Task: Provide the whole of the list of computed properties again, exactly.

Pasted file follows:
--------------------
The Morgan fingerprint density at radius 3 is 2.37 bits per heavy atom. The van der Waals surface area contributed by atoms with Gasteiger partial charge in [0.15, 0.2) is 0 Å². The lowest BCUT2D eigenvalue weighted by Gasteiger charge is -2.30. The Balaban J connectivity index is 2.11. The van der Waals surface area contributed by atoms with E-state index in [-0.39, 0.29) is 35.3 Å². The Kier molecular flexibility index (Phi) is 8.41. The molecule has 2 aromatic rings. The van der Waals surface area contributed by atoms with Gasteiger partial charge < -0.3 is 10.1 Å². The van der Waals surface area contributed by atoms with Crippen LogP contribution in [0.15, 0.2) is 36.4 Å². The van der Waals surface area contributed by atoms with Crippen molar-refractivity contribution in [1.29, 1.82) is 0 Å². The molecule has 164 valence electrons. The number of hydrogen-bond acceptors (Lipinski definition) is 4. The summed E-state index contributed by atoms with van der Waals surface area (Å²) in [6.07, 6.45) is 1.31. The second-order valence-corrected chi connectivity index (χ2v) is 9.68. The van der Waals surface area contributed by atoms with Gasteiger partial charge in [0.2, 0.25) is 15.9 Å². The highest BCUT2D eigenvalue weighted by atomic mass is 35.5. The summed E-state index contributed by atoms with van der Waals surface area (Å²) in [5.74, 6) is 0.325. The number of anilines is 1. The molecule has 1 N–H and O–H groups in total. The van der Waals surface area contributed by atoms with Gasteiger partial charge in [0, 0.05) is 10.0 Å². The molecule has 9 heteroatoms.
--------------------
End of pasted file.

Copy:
The Morgan fingerprint density at radius 3 is 2.37 bits per heavy atom. The van der Waals surface area contributed by atoms with Gasteiger partial charge in [0.15, 0.2) is 0 Å². The lowest BCUT2D eigenvalue weighted by Gasteiger charge is -2.30. The Balaban J connectivity index is 2.11. The van der Waals surface area contributed by atoms with E-state index in [-0.39, 0.29) is 35.3 Å². The Kier molecular flexibility index (Phi) is 8.41. The molecule has 2 aromatic rings. The van der Waals surface area contributed by atoms with Gasteiger partial charge < -0.3 is 10.1 Å². The van der Waals surface area contributed by atoms with Crippen LogP contribution in [0.15, 0.2) is 36.4 Å². The van der Waals surface area contributed by atoms with Crippen molar-refractivity contribution in [1.29, 1.82) is 0 Å². The molecule has 164 valence electrons. The number of hydrogen-bond acceptors (Lipinski definition) is 4. The summed E-state index contributed by atoms with van der Waals surface area (Å²) in [6.07, 6.45) is 1.31. The second-order valence-corrected chi connectivity index (χ2v) is 9.68. The van der Waals surface area contributed by atoms with Gasteiger partial charge in [0.2, 0.25) is 15.9 Å². The highest BCUT2D eigenvalue weighted by atomic mass is 35.5. The summed E-state index contributed by atoms with van der Waals surface area (Å²) in [5.74, 6) is 0.325. The number of anilines is 1. The molecule has 1 N–H and O–H groups in total. The van der Waals surface area contributed by atoms with Gasteiger partial charge in [0, 0.05) is 10.0 Å². The molecule has 9 heteroatoms.